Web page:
Epilepsy Talk

What were your most formative moments? | January 23, 2022

For me, it was three different stages, ages and issues…

1. Growing into my own skin…

Being a pre-teen or a teenager is, to say the least, no picnic. Add the layer of epilepsy on top of it and you’ve got a disaster waiting to happen.

But once I started to mature and grow more comfortable in my own skin, I could accept who I was, that epilepsy was part of that, and eventually become an advocate myself.

2. Going from “ugly duckling” to “swan”…

Every day of my life, my beautiful mother told me (or reminded me) how fat and ugly I was.

Well, yes. I was quite the chubbette at ten. But, by fourteen years old, I was 5 feet, 10 inches and 125 pounds with long, long hair (which I lost, thanks to Dilantin).

I think you get the picture. Unfortunately, I didn’t, for decades.

3. The biggest discovery and life-changer was knowing I was worthy of love…

Lots of people — family included — talked the talk. But they didn’t walk the walk. Especially when my old friend epilepsy stepped in.

But there were those loving, loyal few who filled my life with joy. And made me feel beautiful — all over.

And then came Arthur. A flaming seizure on our first “date” and wedding bells 366 days later. He is my friend, my partner, my love…still 42 years later.

And they all lived happily ever after.

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  1. Reblogged this on Disablities & Mental Health Issues.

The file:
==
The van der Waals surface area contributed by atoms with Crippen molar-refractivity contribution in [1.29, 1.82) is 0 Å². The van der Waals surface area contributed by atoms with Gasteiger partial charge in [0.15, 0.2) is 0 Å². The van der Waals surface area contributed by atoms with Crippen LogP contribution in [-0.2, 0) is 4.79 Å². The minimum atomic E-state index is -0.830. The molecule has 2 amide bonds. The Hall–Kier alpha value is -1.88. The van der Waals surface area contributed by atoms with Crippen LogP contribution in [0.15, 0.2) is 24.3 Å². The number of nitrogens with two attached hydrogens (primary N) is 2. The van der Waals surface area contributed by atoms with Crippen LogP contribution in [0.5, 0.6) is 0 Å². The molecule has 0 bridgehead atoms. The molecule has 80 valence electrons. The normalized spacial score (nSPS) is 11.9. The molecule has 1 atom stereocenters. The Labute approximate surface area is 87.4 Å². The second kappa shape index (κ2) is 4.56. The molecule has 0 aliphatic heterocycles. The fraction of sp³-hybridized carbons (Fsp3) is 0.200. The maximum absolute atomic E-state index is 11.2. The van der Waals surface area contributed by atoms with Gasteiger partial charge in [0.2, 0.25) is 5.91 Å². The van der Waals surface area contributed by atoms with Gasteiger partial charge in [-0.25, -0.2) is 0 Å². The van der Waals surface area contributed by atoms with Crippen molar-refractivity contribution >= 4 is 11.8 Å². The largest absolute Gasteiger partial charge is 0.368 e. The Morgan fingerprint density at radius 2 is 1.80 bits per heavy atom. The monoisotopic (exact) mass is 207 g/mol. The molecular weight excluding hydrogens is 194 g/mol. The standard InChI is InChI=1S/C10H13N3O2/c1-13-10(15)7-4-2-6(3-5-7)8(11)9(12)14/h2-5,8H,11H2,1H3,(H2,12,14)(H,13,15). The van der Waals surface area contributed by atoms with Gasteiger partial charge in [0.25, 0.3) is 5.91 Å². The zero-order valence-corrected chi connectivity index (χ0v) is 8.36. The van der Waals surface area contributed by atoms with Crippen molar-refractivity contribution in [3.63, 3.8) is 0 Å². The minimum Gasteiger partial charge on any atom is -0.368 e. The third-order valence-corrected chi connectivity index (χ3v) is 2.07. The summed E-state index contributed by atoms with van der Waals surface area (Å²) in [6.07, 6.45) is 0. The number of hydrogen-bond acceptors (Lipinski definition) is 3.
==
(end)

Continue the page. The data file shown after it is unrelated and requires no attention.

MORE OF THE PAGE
Comment by Kenneth — January 24, 2022 @ 7:15 AM

  2. Please allow me to point out two similar situations
    1. When I heard there were no signs of seizure activity on my eeg after surgery

    2. Coming home in better shape after I had a quintuple bypass performed last Friday

    Liked by 1 person

    Comment by Ed Lugge — January 26, 2022 @ 7:54 PM

  3. Thinking of this it’s like adding up, and now it’s like which ones do i choose.

    1) Couple of head injuries, one at age 6 falling out of a truck. I didn’t close the door right and this was before seat belt laws. At age 10 bro pushed me off my bike and landed on my head and had a concussion. Then in teens getting into a fight that was like 2 against 6.

    2) Being alone in the hospital finding out i had a brain tumor the size of a baseball and it needed immediate removal otherwise i’d go into a coma.

    3) Finding out i have seizures after my brain tumor operation.

    Liked by 1 person

    Comment by Zolt — February 3, 2022 @ 12:00 PM

  4. Wow, head injuries, a brain tumor, the the aloneness of it all. How difficult that must have been. Not to mention the devastation.


    Comment by Phylis Feiner Johnson — February 3, 2022 @ 1:06 PM

  5. Hi,interesting life events of others or their views can be helpful in knowing our own lives ! Often the case we learn in hindsight right ? 🙂
    Not sure I understand how to use “formative” here?
    My own life and now survival has been about trauma !
    Peace. Thanks Rick

    Liked by 1 person

    Comment by wichitarick — February 15, 2022 @ 8:12 PM

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    About the author

    Phylis Feiner Johnson

    Phylis Feiner Johnson

    I've been a professional copywriter for over 35 years. I also had epilepsy for decades. My mission is advocacy; to increase education, awareness and funding for epilepsy research. Together, we can make a huge difference. If not changing the world, at least helping each other, with wisdom, compassion and sharing.

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